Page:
• Garment Exporters Association says 30% of all garment industry workers in danger
• Sri Lanka raises workmen’s compensation to Rs2.0mn
• Would bus fares be increased if quarantine regulation remain in place?
‘Sri Lanka Transport Board and Private Buses incur losses by operating their service by limiting passengers to the seating capacity’
• President wants workers with recognized certificates sent for employment abroad
‘the total migrant community in Sri Lanka is 1.2 million….200,000 people go abroad for employment annually and that number has been reduced to 40,000 this year’
• Over 45,000 migrant workers desperate to return to Sri Lanka
• Repatriation flights fly into controversy
‘“The other issue is that, not only Ambassadors and High Commissioners, staff at the foreign Embassies and even foreigners who are attached to projects in Sri Lanka have been allowed to quarantine at their residence…Why is this rule not applicable to ‘brown skins’?’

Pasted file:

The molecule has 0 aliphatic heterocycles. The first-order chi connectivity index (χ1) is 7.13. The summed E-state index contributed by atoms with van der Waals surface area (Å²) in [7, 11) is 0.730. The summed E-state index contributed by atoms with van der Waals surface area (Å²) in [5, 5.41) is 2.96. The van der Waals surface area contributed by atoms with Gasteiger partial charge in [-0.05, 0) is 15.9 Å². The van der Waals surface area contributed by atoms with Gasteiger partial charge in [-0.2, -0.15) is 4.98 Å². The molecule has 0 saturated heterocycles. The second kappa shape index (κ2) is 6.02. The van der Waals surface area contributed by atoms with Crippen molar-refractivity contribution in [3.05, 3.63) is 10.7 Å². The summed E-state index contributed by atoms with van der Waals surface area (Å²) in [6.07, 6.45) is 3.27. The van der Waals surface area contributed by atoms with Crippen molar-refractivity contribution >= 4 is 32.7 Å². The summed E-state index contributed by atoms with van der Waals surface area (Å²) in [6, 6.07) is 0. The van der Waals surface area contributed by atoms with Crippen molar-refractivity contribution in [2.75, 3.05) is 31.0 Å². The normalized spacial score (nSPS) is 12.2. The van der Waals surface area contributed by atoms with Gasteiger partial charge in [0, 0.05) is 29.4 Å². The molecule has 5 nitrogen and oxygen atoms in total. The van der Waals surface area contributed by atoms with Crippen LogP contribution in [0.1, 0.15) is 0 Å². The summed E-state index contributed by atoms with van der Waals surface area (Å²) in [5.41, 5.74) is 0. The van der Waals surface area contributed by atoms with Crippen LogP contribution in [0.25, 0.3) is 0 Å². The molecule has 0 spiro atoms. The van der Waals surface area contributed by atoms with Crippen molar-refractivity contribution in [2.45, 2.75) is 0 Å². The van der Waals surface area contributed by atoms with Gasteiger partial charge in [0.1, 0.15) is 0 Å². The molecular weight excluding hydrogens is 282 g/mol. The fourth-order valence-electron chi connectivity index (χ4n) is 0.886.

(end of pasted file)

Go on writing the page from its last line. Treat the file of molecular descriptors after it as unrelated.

• Former Minister Rajitha’s employment strategy revealed
‘Former Chairman Fisheries Harbor Corporation Upali Liyanage stated that when Rajitha Senaratne was the Minister of Fisheries, he was pressured to appoint former MP Hirunika Premachandra as the Legal Assistant of the Corporation.’
• Labour officers withdrawn abruptly: Chaos in Lanka’s foreign missions
‘One embassy reported that it had 591 active female migrant worker welfare complaints and over 1000 active male complaints. These are usually dealt with by the Sri Lanka Bureau of Foreign Employment officials.’
• MR says PM’s and President’s offices audited after 20A but Auditors’ Union disagrees
• Home for Elderly Destitute Women – Mallika Nivasa Samithiya
‘The Mallika Home was very much the ladies’ contribution…to that nationalist movement.’
• United Nations Development Program & Vocational Training Authority to develop future-fit skills of Sri Lankan youth
• Chartered Institute of Personnel Management celebrates 60 year journey
• Royal College’s Magnificent Group Of 49